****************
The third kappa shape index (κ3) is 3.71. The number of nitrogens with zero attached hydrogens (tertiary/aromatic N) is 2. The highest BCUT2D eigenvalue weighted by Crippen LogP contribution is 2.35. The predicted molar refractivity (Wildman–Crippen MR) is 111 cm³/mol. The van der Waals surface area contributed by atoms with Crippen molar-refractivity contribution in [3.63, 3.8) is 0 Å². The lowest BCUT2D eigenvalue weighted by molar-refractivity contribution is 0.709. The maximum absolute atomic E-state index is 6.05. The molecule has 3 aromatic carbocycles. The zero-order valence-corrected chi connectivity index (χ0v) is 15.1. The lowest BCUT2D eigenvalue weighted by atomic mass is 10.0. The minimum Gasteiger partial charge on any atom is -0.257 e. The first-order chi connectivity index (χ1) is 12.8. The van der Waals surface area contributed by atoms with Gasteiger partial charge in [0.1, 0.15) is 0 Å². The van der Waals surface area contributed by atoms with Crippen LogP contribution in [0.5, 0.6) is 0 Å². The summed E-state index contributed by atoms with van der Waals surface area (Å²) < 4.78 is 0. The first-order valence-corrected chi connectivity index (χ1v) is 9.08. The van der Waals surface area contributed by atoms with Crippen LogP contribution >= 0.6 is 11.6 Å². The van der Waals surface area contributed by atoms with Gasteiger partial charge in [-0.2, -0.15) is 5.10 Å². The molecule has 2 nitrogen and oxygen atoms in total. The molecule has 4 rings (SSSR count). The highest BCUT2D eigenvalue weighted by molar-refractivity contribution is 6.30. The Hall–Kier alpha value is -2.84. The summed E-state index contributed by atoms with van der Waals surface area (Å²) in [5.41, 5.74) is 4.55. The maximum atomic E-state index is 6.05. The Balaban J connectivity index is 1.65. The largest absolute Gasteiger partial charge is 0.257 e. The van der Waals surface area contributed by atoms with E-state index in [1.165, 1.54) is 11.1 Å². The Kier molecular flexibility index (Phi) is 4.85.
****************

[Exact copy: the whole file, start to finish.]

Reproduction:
The third kappa shape index (κ3) is 3.71. The number of nitrogens with zero attached hydrogens (tertiary/aromatic N) is 2. The highest BCUT2D eigenvalue weighted by Crippen LogP contribution is 2.35. The predicted molar refractivity (Wildman–Crippen MR) is 111 cm³/mol. The van der Waals surface area contributed by atoms with Crippen molar-refractivity contribution in [3.63, 3.8) is 0 Å². The lowest BCUT2D eigenvalue weighted by molar-refractivity contribution is 0.709. The maximum absolute atomic E-state index is 6.05. The molecule has 3 aromatic carbocycles. The zero-order valence-corrected chi connectivity index (χ0v) is 15.1. The lowest BCUT2D eigenvalue weighted by atomic mass is 10.0. The minimum Gasteiger partial charge on any atom is -0.257 e. The first-order chi connectivity index (χ1) is 12.8. The van der Waals surface area contributed by atoms with Gasteiger partial charge in [0.1, 0.15) is 0 Å². The van der Waals surface area contributed by atoms with Crippen LogP contribution in [0.5, 0.6) is 0 Å². The summed E-state index contributed by atoms with van der Waals surface area (Å²) < 4.78 is 0. The first-order valence-corrected chi connectivity index (χ1v) is 9.08. The van der Waals surface area contributed by atoms with Crippen LogP contribution >= 0.6 is 11.6 Å². The van der Waals surface area contributed by atoms with Gasteiger partial charge in [-0.2, -0.15) is 5.10 Å². The molecule has 2 nitrogen and oxygen atoms in total. The molecule has 4 rings (SSSR count). The highest BCUT2D eigenvalue weighted by molar-refractivity contribution is 6.30. The Hall–Kier alpha value is -2.84. The summed E-state index contributed by atoms with van der Waals surface area (Å²) in [5.41, 5.74) is 4.55. The maximum atomic E-state index is 6.05. The Balaban J connectivity index is 1.65. The largest absolute Gasteiger partial charge is 0.257 e. The van der Waals surface area contributed by atoms with E-state index in [1.165, 1.54) is 11.1 Å². The Kier molecular flexibility index (Phi) is 4.85.